Nowadays, many in the news media are no longer bothering to grant Trump the benefit of the doubt. In routine news and feature stories, Trump’s dishonesty carries no fig leaf. It is described baldly.
CNN: “The Mueller report: A catalog of 77 Trump team lies and falsehoods.”
Chicago Tribune: “Why are Trump’s lies not ruinous to him? Because truth can be in the eye of the beholder.”
The New Yorker: “It’s True: Trump Is Lying More, and He’s Doing It on Purpose.”
As recently as last summer, a debate still raged within newsrooms: Could a presidential statement, no matter how blatantly false, be deemed a “lie” since, by definition, the word implies awareness of falsity and intent to deceive? How can journalists know what’s in Trump’s mind, even when he repeatedly says transparently untrue things, such as “the wall is under construction right now” on the southern border with Mexico, or that the United States pays “a disproportionate share” of the cost of the North Atlantic Treaty Organization (NATO)?
This dictionary definition of “lie” still keeps some media organizations from applying it to Trump. FactCheck.org, the nonprofit fact-checking organization, hasn’t used the term in the past 10 years, according to Director Eugene Kiely. The Washington Post’s Fact Checker column, despite having documented more than 10,000 “false or misleading” claims by Trump, has used it only once.
“You can’t get into someone’s head,” said Glenn Kessler, the Fact Checker’s editor and chief writer. “Trump especially is very situational, so he may actually believe what he is saying, despite all evidence to the contrary.”
But Kessler thinks the sheer volume of “false and misleading” statements by Trump may have led other journalists to stop giving the president the benefit of the doubt. Kessler used the word for the first time last year in describing Trump’s denials about paying hush money to adult-film actress Stormy Daniels before the 2016 election, given that an audio recording and other evidence clearly showed that Trump spoke falsely.
White House press secretary Sarah Sanders did not respond Wednesday to a request for comment on this story. But last year, in an exchange with CNN host Chris Cuomo, White House counselor Kellyanne Conway took umbrage at the suggestion that Trump lies. She called it a “slur” to say the president didn’t tell the truth about his relationship with Daniels.
Prompted by Trump’s frequent excursions from the truth, the Fact Checker late last year created the “Bottomless Pinocchio
,” a new category for falsehoods that have been repeated so often “that there can be no question the politician is aware his or her facts are wrong.”
The most prominent early adopters of “lie” were the New York Times and the Associated Press, both of which slapped a big L on Trump’s “birtherism” assertions during the presidential campaign. After Trump’s inauguration, the Times also called his statement that he would have won the popular vote if it hadn’t been for voter fraud a lie (headline: “Trump Won’t Back Down from His Voting Fraud Lie. Here Are the Facts”).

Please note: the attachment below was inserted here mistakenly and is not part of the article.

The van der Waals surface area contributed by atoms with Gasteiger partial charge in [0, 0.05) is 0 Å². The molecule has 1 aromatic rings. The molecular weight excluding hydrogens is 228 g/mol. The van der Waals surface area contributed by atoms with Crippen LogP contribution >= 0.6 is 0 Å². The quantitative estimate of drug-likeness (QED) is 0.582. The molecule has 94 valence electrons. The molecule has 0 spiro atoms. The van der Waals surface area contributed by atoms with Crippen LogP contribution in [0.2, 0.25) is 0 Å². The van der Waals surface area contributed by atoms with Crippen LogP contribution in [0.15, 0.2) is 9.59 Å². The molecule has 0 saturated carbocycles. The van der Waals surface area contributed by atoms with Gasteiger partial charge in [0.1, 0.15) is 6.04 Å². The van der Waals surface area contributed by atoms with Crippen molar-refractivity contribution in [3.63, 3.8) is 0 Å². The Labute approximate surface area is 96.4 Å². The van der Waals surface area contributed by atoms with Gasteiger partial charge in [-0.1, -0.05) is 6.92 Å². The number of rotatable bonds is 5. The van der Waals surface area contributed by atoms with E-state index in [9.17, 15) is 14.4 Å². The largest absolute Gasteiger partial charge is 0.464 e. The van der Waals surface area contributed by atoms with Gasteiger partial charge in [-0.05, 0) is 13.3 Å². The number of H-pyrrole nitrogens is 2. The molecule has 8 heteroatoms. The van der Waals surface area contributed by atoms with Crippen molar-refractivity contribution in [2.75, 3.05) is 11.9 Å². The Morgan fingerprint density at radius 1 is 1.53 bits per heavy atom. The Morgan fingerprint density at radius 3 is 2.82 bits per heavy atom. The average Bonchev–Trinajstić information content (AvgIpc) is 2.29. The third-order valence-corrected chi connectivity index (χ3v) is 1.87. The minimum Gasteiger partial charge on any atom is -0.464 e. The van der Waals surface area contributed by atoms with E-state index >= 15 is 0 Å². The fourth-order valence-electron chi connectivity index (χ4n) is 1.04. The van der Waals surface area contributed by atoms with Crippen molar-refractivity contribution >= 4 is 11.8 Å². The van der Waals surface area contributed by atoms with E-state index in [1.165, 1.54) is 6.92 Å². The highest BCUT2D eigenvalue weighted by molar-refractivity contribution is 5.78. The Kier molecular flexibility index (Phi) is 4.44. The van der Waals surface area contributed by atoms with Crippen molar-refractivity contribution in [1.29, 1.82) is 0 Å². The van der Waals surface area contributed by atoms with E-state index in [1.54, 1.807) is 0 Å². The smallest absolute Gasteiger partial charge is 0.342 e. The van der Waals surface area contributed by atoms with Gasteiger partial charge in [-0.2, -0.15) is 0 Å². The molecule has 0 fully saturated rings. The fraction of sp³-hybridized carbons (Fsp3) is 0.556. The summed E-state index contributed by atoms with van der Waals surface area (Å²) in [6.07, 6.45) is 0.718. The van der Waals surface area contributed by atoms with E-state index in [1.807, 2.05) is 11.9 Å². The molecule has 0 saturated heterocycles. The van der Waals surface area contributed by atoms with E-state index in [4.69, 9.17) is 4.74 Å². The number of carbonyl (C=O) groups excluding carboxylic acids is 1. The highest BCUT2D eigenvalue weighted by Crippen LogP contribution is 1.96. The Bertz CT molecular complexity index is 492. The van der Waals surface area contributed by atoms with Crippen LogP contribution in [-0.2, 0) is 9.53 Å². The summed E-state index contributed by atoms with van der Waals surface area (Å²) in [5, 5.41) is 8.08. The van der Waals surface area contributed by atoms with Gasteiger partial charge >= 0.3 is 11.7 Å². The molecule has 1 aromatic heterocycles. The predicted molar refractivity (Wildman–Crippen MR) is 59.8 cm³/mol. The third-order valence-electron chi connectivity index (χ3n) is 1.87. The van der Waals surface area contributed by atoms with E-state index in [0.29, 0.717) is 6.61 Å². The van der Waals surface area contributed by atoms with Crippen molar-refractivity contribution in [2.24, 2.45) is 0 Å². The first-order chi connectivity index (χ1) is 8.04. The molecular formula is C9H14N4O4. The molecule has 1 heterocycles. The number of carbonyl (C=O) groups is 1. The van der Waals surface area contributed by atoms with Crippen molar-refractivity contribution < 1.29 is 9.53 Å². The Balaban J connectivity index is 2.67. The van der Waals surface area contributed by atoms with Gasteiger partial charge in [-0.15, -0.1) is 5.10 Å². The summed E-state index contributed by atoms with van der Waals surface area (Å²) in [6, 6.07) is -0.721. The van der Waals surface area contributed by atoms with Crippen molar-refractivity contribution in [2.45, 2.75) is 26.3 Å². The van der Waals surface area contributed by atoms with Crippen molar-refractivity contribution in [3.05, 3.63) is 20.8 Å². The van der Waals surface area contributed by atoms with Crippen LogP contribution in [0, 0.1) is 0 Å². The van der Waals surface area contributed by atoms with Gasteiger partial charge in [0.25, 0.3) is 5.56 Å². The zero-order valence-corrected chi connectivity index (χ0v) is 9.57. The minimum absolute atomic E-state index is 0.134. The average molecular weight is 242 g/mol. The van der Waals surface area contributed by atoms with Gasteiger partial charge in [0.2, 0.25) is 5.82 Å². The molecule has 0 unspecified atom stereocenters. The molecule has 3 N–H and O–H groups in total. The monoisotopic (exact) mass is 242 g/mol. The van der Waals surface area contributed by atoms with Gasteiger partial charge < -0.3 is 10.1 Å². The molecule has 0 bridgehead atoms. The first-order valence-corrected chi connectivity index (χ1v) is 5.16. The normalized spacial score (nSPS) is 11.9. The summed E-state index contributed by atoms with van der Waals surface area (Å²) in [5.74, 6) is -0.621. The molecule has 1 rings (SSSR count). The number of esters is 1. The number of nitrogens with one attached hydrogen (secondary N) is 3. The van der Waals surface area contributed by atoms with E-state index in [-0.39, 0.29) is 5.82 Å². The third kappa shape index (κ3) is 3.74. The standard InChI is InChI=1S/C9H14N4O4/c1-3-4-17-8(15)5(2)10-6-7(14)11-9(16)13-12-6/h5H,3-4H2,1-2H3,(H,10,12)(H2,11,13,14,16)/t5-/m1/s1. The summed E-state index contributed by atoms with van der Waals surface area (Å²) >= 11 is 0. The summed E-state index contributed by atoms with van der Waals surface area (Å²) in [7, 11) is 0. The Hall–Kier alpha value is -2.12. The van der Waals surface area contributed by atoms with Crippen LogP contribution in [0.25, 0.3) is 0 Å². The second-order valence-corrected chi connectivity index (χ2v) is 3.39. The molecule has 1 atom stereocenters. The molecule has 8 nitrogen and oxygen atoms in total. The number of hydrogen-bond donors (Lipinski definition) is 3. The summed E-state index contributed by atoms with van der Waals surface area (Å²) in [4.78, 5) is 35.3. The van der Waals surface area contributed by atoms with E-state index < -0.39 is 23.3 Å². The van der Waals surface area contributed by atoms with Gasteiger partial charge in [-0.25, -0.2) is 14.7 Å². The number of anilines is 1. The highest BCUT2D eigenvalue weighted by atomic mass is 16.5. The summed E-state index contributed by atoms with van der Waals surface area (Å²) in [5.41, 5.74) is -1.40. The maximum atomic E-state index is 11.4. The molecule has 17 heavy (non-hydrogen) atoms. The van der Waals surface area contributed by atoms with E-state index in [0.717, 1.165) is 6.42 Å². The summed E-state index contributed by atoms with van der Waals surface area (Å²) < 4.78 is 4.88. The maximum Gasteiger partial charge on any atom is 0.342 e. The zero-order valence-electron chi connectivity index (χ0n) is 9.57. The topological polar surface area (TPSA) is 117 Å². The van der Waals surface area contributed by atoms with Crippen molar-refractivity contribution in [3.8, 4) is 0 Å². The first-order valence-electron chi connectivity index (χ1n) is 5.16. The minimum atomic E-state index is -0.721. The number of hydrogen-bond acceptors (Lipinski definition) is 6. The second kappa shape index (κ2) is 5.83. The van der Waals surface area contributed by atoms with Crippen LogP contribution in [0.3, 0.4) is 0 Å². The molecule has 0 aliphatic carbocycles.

But the Times’s executive editor, Dean Baquet, has said his newsroom strives to use the word “judiciously” because using it repeatedly “could feed the mistaken notion that we’re taking political sides.”
Post Managing Editor Cameron Barr also said The Post is “careful” in its use. “When evidence tells us that a person had such a motive in making a false statement, it’s accurate to say it was a lie,” Barr said.
One of the first mainstream journalists to systematically brand Trump’s comments as lies was Daniel Dale, the Toronto Star’s Washington bureau chief. Dale, who this week joined CNN as a reporter on the fact-checking beat, began compiling a database in 2015 and started counting the false statements the following year. He uses the word “lie” frequently, and he freely refers to Trump as a “serial liar.”
“I think both are objectively true,” Dale says. “It isn’t a departure from objective journalism to use these words. . . . Why should the rules of objective journalism mean we have to dance around the obvious, objective truth? If we’re going to get readers to trust us, we have to be straight with them.”
Dale uses “lie” more frequently when Trump repeats a false claim multiple times. “Perhaps the first couple [of instances] were confusion,” he notes. But after dozens, and sometimes hundreds of instances, “I think the active disregard for accuracy is sufficient” grounds for calling the statement a lie.
However, Dale thinks the terminology isn’t as important as simply calling out statements as wrong or inaccurate in the first place. “News stories and segments are still being completed without readers and viewers being informed, in any way, that the president made 10 or 15 or 35 false statements in the speech being covered,” he said.
Angie Drobnic Holan, the editor of PolitiFact, the Pulitzer Prize-winning fact-checking organization, agreed: “It’s much more important to point out why Trump is wrong and what the actual evidence shows,” she said.
PolitiFact doesn’t use the word “lie” explicitly, although its most extreme rating — “Pants on Fire” — certainly implies it, Holan acknowledged. It also awards a “Lie of the Year,” which spells out things rather plainly (PolitiFact has given the award to Trump three times in the past four years).
Holan says she worries the public is being “pummeled” with headlines that suggest they’re being lied to, which “can breed cynicism at a minimum.”
But Dale has no such qualms. “If someone committed 100 felonies, we don’t report that he committed two felonies and 98 nonlegal activities, we just say it was 100 felonies. Trump lies all the time. If we’re only going to point out some of them, he wins with the other ones.”